Retirement Ending 31-year Career

Charles E. Cagle made a change to advance his newspaper career and take on new challenges when he moved to Tulsa in 1975.
That was the year he joined the Retherford Publications Neighbor Newspaper staff as advertising manager.
Cagle, now general manager, is retiring Dec. 31, ending more than three decades of service to Neighbor Newspapers and the communities where he worked.
Moving to Tulsa from Clinton, where he was managing editor for the Clinton Daily News, was a ‘‘frightening experience’’ because he had never before worked in a large city. Previously, the large cities where he worked generally had populations of about 5,000 people.
Cagle worked in various capacities at the Harrison (Ark.) Daily Times starting in 1949. His newspaper career was interrupted by a four-year stint in the U.S. Air Force. Returning to Harrison in 1960, he worked as a reporter/photographer and in advertising sales before leaving that publication for Ava, Mo. and one-third interest in the Douglas County Herald. After nearly six years in that position, he and his family moved to Oklahoma at the invitation of his brother, Roger, who was trying to entice him to get into the automobile business.
‘‘I always wanted to sell cars,’’ Cagle said. Before I made the move, I had applied for the news editor position at the Clinton newspaper, a job he didn’t take.
The year was 1970 and the new car salesman found first that it was hard to sell the vehicles — if they could get them from the factory.
For a short time, he owned and operated the Claremore Printing Company, but when two big customers went out of business, Cagle sold the company.
He contacted Charles Engleman, owner and publisher of the Clinton Daily News at Clinton asking if the managing editor that had been hired worked out.
That person wasn’t working out, so Cagle and his family moved to Clinton, a position he would hold for five years.
Retherford was seeking an advertising manager and he felt that it was a good opportunity to advance his career.
‘‘I walked into an unorganized advertising department,’’ Cagle recalled. There were two sales people with few skills in marketing the product.
Yet, the job presented a challenge and an opportunity to build a career — and a company.
Even though the new sales director was scared about the market he had entered, he took to the task of selling advertising in three markets — Southeast News, a community paper that served southeast Tulsa, Tulsa County News, Retherford’s original newspaper that he purchased in 1965 (founded in1921), and the Owasso Reporter.
In addition, he sold advertising for the Collinsville Pennysaver.
Because he had such a wide market with the three publications, Cagle found himself spending one day each week in most areas.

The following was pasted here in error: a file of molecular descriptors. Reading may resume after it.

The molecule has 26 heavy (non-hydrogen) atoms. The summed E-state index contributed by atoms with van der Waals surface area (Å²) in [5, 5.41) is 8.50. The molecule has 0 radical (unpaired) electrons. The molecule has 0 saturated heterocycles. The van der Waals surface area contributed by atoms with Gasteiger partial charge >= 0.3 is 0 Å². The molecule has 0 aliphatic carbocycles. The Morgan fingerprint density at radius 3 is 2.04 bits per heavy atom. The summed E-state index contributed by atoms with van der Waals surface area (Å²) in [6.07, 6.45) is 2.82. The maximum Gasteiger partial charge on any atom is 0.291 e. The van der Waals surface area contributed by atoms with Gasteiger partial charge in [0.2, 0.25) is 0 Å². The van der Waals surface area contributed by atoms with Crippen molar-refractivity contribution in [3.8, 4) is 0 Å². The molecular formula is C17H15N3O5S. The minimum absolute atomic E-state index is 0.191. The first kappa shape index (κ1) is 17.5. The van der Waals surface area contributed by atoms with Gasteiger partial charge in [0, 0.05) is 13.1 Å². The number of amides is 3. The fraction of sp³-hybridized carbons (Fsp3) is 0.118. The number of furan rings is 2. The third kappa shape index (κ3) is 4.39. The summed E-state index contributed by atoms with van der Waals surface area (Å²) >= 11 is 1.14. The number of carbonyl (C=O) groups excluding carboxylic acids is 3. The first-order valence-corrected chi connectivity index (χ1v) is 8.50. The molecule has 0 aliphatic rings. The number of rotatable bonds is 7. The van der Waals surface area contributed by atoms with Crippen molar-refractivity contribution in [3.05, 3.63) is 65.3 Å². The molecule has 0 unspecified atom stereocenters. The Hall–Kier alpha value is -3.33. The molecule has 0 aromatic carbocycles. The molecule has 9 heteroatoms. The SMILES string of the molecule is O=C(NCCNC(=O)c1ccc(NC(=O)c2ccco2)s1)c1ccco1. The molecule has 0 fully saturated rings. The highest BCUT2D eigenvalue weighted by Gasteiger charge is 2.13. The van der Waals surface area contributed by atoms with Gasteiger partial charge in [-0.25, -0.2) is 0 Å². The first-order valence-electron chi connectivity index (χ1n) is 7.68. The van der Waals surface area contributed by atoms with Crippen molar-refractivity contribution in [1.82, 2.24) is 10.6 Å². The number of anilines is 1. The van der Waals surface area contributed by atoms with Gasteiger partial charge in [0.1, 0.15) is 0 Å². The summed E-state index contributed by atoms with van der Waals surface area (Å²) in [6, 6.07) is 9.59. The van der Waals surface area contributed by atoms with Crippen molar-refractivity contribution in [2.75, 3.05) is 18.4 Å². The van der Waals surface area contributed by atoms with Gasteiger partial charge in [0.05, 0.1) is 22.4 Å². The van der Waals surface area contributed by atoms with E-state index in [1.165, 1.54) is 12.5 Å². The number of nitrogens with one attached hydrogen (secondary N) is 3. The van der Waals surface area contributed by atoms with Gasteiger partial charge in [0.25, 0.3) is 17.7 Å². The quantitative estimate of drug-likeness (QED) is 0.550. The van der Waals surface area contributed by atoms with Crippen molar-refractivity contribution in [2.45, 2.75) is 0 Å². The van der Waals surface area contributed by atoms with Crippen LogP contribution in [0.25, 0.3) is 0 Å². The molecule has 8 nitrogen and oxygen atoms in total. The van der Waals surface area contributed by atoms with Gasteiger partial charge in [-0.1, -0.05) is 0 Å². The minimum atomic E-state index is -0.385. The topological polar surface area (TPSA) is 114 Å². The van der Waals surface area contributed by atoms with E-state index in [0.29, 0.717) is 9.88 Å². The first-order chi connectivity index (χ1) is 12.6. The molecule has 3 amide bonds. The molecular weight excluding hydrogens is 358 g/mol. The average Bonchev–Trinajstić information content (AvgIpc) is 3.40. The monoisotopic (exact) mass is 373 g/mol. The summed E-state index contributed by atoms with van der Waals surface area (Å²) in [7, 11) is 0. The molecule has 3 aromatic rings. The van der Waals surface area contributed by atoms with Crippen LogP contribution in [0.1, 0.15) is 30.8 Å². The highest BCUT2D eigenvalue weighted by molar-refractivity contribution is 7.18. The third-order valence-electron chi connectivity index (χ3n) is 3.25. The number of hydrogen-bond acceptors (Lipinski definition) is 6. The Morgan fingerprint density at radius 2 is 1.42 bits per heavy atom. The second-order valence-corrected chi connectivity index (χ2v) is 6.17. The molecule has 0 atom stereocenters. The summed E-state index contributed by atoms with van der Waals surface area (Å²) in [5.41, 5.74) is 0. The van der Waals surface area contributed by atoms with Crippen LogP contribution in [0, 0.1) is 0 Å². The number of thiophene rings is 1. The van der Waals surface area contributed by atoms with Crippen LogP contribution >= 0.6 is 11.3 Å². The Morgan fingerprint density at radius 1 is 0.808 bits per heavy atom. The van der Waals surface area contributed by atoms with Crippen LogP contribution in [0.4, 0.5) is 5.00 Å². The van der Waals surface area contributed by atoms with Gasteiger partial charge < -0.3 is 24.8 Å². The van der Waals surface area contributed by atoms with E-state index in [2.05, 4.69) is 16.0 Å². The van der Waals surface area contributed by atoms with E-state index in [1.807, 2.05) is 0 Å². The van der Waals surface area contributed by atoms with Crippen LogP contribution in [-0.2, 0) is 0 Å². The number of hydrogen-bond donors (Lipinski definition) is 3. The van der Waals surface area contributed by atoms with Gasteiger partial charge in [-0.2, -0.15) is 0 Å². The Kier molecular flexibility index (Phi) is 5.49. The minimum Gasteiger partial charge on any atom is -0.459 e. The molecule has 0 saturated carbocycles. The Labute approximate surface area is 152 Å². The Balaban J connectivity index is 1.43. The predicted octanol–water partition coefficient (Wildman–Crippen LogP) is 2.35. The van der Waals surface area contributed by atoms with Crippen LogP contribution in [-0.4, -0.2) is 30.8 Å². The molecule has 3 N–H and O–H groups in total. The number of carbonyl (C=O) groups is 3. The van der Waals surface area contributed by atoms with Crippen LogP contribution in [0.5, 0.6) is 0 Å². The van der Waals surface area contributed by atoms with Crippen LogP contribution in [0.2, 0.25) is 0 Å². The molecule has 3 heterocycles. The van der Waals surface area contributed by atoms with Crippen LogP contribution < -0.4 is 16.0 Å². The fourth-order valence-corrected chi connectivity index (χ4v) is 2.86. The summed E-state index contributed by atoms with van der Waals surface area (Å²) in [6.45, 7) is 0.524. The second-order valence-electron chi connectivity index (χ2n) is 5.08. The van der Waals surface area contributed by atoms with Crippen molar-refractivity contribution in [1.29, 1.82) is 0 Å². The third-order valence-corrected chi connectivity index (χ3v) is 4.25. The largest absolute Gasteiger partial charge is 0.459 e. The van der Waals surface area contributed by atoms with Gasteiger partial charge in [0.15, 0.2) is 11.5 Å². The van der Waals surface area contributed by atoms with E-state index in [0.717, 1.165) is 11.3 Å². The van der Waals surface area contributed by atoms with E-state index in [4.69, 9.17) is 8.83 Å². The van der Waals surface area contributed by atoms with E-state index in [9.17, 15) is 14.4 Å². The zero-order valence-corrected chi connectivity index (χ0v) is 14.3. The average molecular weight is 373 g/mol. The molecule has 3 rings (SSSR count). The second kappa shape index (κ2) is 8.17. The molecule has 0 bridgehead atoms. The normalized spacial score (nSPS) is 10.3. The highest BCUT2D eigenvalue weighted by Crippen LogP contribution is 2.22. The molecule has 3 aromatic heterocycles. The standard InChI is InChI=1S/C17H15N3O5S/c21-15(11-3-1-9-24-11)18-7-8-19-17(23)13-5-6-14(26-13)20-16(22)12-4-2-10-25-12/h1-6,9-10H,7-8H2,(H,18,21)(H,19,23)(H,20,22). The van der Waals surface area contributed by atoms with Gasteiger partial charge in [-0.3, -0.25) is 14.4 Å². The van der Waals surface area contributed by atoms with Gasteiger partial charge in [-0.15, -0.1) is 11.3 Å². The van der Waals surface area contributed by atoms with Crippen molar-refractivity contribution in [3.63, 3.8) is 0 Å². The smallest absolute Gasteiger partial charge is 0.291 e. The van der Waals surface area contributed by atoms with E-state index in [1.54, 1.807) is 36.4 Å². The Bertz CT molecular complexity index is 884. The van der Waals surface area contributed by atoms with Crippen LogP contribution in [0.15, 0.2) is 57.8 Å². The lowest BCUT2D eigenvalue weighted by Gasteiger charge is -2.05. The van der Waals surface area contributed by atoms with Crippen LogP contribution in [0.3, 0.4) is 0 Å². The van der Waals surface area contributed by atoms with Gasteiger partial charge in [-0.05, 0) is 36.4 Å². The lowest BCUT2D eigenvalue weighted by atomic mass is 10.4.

The Tulsa-based newspaper group experienced a stabilization from 1975 to 1979 and growth started from within.
‘‘There were 16 people at the first company Christmas banquet I attended in 1975,’’ he said. That number grew to more than 100 over the next 30 years.
The Skiatook Journal was started in 1980 against two other small weekly newspapers in the community, Cagle said. Additional publications — The Broken Arrow Scout, Coweta American, Wagoner Tribune, Glenpool Post and Collinsville News were added in the mid 1980s — expanding the Neighbor Newspaper family. The Tulsa Business Journal was included in the newspaper mix in 1990.
It was in 1995 that Retherford purchased five newspapers, The Broken Arrow Daily Ledger, Sand Springs Leader, Jenks Journal, Bixby Bulletin and Mannford Eagle.
This growth would test and hone Cagle’s sales and management skills because of the demands of bringing the various newspapers into the Neighbor Newspaper group.
He also found himself handling real estate leasing activities for Retherford’s multiple properties.
Looking back over his time in Tulsa, Cagle said he has thoroughly enjoyed his 31 years with the company, being part of the growth and working with a great employer.
‘‘I was part of a family atmosphere and Bill Retherford worked hard to make all employees feel part of a family,’’ he said. ‘‘I enjoyed working for Bill and the quality employees in the company.
‘‘This job turned out to be more than I expected and I would do it again,’’ he said. ‘‘Over the years, I had opportunities to go with larger newspaper groups, but I preferred the family-type atmosphere.’’
Cagle and his wife Sandy have lived in Broken Arrow for 11 years. They are members of the Heritage United Methodist Church.
Sandy is director of membership services for the Broken Arrow Chamber of Commerce.

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